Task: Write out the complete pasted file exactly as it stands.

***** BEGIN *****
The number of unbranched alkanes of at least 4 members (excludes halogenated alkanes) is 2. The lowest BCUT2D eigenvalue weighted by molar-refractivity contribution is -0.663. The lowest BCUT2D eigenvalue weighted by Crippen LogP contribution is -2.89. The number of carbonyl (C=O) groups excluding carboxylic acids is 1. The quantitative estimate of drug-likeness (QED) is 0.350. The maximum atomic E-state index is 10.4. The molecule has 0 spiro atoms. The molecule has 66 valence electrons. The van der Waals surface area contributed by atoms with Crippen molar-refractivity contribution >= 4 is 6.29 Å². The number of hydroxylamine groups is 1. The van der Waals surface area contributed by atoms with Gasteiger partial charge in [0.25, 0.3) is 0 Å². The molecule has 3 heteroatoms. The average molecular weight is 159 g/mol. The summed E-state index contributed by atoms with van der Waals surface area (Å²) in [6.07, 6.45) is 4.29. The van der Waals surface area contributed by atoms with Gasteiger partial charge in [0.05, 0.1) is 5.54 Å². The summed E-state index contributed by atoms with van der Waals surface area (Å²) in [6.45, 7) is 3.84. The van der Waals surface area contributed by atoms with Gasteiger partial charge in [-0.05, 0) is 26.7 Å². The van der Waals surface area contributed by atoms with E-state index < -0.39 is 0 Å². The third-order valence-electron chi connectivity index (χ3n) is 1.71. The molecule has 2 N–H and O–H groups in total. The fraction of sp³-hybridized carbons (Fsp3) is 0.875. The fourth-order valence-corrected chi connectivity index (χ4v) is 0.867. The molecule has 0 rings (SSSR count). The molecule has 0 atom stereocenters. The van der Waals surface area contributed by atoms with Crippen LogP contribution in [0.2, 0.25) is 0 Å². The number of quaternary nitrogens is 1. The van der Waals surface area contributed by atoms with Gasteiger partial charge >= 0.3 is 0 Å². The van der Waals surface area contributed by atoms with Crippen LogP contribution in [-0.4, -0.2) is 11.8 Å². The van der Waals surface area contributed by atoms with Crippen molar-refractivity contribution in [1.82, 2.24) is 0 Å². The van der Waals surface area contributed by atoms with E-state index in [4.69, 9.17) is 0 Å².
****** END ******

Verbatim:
The number of unbranched alkanes of at least 4 members (excludes halogenated alkanes) is 2. The lowest BCUT2D eigenvalue weighted by molar-refractivity contribution is -0.663. The lowest BCUT2D eigenvalue weighted by Crippen LogP contribution is -2.89. The number of carbonyl (C=O) groups excluding carboxylic acids is 1. The quantitative estimate of drug-likeness (QED) is 0.350. The maximum atomic E-state index is 10.4. The molecule has 0 spiro atoms. The molecule has 66 valence electrons. The van der Waals surface area contributed by atoms with Crippen molar-refractivity contribution >= 4 is 6.29 Å². The number of hydroxylamine groups is 1. The van der Waals surface area contributed by atoms with Gasteiger partial charge in [0.25, 0.3) is 0 Å². The molecule has 3 heteroatoms. The average molecular weight is 159 g/mol. The summed E-state index contributed by atoms with van der Waals surface area (Å²) in [6.07, 6.45) is 4.29. The van der Waals surface area contributed by atoms with Gasteiger partial charge in [0.05, 0.1) is 5.54 Å². The summed E-state index contributed by atoms with van der Waals surface area (Å²) in [6.45, 7) is 3.84. The van der Waals surface area contributed by atoms with Gasteiger partial charge in [-0.05, 0) is 26.7 Å². The van der Waals surface area contributed by atoms with E-state index < -0.39 is 0 Å². The third-order valence-electron chi connectivity index (χ3n) is 1.71. The molecule has 2 N–H and O–H groups in total. The fraction of sp³-hybridized carbons (Fsp3) is 0.875. The fourth-order valence-corrected chi connectivity index (χ4v) is 0.867. The molecule has 0 rings (SSSR count). The molecule has 0 atom stereocenters. The van der Waals surface area contributed by atoms with Crippen LogP contribution in [0.2, 0.25) is 0 Å². The number of quaternary nitrogens is 1. The van der Waals surface area contributed by atoms with Gasteiger partial charge >= 0.3 is 0 Å². The van der Waals surface area contributed by atoms with Crippen LogP contribution in [-0.4, -0.2) is 11.8 Å². The van der Waals surface area contributed by atoms with Crippen molar-refractivity contribution in [1.82, 2.24) is 0 Å². The van der Waals surface area contributed by atoms with E-state index in [4.69, 9.17) is 0 Å².